Chaos of Randomness

Debian Random Number GeneratorThe previously reported bug in the Debian OpenSSL library had besides the directly associated negative impact also brought forward a lot of good things! Consciousness about random numbers (unpredictable numbers) and their importance in cryptography and security in general, has highly improved, as many discussions on mailing lists and forums can attest. New tools for testing weak keys were introduced and a web based community project was launched which lets anybody validate their key quality.

It’s also an opportunity for me to brag a little bit about the service level the StartCom Certification Authority provides in respect to key generation. Somehow it’s taken for granted that we use and deliver good keys, which for server certificates  is provided as an optional service. As a matter of fact, many subscribers rely on our private key generation utility instead of creating their own keys and submitting  certificate requests (CSR). But there aren’t many opportunities for us to talk about the dedication and the importance we give this particular function (amongst many others).

Usually we always love to define every bit and bite in computing, control and predict every outcome. Whenever failing to do so, it usually results in a failure of the program, a so-called bug. With random numbers however we introduce chaos, the more unpredictable the better. The unpredictable, unreproducible and unbiased distribution of random numbers makes up for really true random number generators, something software based or so-called pseudo random number generators can’t provide. StartCom uses a hardware based true random number generator (RNG) with the ability to spit out up to 10M raw bits per second.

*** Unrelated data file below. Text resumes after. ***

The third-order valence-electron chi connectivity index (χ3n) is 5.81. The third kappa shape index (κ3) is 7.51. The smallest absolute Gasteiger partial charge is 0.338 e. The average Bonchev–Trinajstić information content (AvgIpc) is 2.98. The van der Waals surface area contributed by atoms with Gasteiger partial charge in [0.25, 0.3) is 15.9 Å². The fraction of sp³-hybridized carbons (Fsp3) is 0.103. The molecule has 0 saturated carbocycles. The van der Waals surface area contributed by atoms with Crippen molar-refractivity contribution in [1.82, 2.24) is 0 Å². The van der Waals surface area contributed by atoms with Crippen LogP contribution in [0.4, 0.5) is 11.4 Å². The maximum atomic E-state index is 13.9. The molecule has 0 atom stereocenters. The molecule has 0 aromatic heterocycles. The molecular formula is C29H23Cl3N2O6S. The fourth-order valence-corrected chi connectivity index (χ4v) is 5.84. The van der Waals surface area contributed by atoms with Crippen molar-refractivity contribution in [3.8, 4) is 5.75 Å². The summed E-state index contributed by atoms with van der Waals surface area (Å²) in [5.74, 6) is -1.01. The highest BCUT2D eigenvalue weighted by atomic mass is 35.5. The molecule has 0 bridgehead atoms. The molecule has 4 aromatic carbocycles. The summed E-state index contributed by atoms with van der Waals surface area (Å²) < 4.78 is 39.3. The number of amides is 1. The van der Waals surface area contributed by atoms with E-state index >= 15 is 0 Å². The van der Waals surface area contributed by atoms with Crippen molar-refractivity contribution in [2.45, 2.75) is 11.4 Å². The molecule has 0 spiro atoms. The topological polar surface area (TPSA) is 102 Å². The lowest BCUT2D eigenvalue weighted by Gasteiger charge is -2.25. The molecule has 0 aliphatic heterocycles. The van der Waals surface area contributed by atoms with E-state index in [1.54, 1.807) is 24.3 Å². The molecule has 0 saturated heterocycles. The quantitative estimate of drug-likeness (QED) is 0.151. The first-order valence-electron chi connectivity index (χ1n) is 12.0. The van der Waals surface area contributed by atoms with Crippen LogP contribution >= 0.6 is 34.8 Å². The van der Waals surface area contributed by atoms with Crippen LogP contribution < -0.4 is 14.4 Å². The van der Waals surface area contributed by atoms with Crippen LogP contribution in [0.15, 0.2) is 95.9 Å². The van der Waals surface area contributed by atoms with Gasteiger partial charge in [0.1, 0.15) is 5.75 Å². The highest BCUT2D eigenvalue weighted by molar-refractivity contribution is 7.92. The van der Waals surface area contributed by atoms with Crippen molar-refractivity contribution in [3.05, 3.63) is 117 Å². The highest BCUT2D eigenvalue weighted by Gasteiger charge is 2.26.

There are also various standards and tools to test and verify RNGs. One of them is rngtest on Linux using FIPS 140-2 tests to check randomness of data. Below is a (good) test result of our RNG device:

rngtest: starting FIPS tests...
rngtest: bits received from input: 20000032
rngtest: FIPS 140-2 successes: 1000
rngtest: FIPS 140-2 failures: 0
rngtest: FIPS 140-2(2001-10-10) Monobit: 0
rngtest: FIPS 140-2(2001-10-10) Poker: 0
rngtest: FIPS 140-2(2001-10-10) Runs: 0
rngtest: FIPS 140-2(2001-10-10) Long run: 0
rngtest: FIPS 140-2(2001-10-10) Continuous run: 0
rngtest: input channel speed: (min=18.928; avg=1053.174; max=4882812.500)Kibits/s
rngtest: FIPS tests speed: (min=19.198; avg=1196.749; max=29818.702)Kibits/s
rngtest: Program run time: 34929243 microseconds

Impressive, isn’t it? Now, should you want to test keys you created previously or as you receive them from the StartSSL Control Panel I suggest to check out the HashServer project. It’s a public service operated by CAcert to detect compromised, weak SSL/X.509 keys. Just make sure you submit the certificate request (CSR) or certificate and not the private key itself!

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Reader Comments

Eddy, if you have a true RNG you have accomplished what some say is impossible. I’ve heard of RNGs that take input from things like super sensitive microphones capturing the white noise caused by molecules bumping into each other, but of course you have non-random events making non-random sounds in any environment. For my computer science minor thesis I considered doing a random number generator until I read about the brand new (this was 1970) chaos science that told me that true randomness is not to be found in the real world.